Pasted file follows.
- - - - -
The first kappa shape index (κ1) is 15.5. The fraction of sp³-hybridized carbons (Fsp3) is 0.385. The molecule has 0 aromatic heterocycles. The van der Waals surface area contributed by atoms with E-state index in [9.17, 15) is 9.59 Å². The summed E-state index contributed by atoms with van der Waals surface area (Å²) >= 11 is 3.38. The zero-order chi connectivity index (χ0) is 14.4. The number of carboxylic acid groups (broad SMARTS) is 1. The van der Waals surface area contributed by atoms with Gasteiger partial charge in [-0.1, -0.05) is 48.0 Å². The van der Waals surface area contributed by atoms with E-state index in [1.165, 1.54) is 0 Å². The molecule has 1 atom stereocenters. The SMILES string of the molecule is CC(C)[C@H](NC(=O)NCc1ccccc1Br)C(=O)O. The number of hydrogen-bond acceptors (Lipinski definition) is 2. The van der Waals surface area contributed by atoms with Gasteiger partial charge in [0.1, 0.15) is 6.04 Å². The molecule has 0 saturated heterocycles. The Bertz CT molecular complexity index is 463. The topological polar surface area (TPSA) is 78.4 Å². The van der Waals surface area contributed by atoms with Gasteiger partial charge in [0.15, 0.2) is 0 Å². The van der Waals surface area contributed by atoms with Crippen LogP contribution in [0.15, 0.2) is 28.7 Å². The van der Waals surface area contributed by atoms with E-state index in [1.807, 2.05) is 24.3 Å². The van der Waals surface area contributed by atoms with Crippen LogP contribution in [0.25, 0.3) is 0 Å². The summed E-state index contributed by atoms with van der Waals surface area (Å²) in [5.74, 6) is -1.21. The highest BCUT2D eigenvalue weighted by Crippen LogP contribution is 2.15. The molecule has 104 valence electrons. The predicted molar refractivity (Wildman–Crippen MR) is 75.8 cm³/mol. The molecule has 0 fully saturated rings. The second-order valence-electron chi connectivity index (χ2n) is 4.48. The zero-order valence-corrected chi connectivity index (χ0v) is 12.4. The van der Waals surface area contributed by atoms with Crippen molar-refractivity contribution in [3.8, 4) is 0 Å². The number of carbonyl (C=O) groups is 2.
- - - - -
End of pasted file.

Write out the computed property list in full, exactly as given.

The first kappa shape index (κ1) is 15.5. The fraction of sp³-hybridized carbons (Fsp3) is 0.385. The molecule has 0 aromatic heterocycles. The van der Waals surface area contributed by atoms with E-state index in [9.17, 15) is 9.59 Å². The summed E-state index contributed by atoms with van der Waals surface area (Å²) >= 11 is 3.38. The zero-order chi connectivity index (χ0) is 14.4. The number of carboxylic acid groups (broad SMARTS) is 1. The van der Waals surface area contributed by atoms with Gasteiger partial charge in [-0.1, -0.05) is 48.0 Å². The van der Waals surface area contributed by atoms with E-state index in [1.165, 1.54) is 0 Å². The molecule has 1 atom stereocenters. The SMILES string of the molecule is CC(C)[C@H](NC(=O)NCc1ccccc1Br)C(=O)O. The number of hydrogen-bond acceptors (Lipinski definition) is 2. The van der Waals surface area contributed by atoms with Gasteiger partial charge in [0.1, 0.15) is 6.04 Å². The molecule has 0 saturated heterocycles. The Bertz CT molecular complexity index is 463. The topological polar surface area (TPSA) is 78.4 Å². The van der Waals surface area contributed by atoms with Gasteiger partial charge in [0.15, 0.2) is 0 Å². The van der Waals surface area contributed by atoms with Crippen LogP contribution in [0.15, 0.2) is 28.7 Å². The van der Waals surface area contributed by atoms with E-state index in [1.807, 2.05) is 24.3 Å². The van der Waals surface area contributed by atoms with Crippen LogP contribution in [0.25, 0.3) is 0 Å². The summed E-state index contributed by atoms with van der Waals surface area (Å²) in [5.74, 6) is -1.21. The highest BCUT2D eigenvalue weighted by Crippen LogP contribution is 2.15. The molecule has 104 valence electrons. The predicted molar refractivity (Wildman–Crippen MR) is 75.8 cm³/mol. The molecule has 0 fully saturated rings. The second-order valence-electron chi connectivity index (χ2n) is 4.48. The zero-order valence-corrected chi connectivity index (χ0v) is 12.4. The van der Waals surface area contributed by atoms with Crippen molar-refractivity contribution in [3.8, 4) is 0 Å². The number of carbonyl (C=O) groups is 2.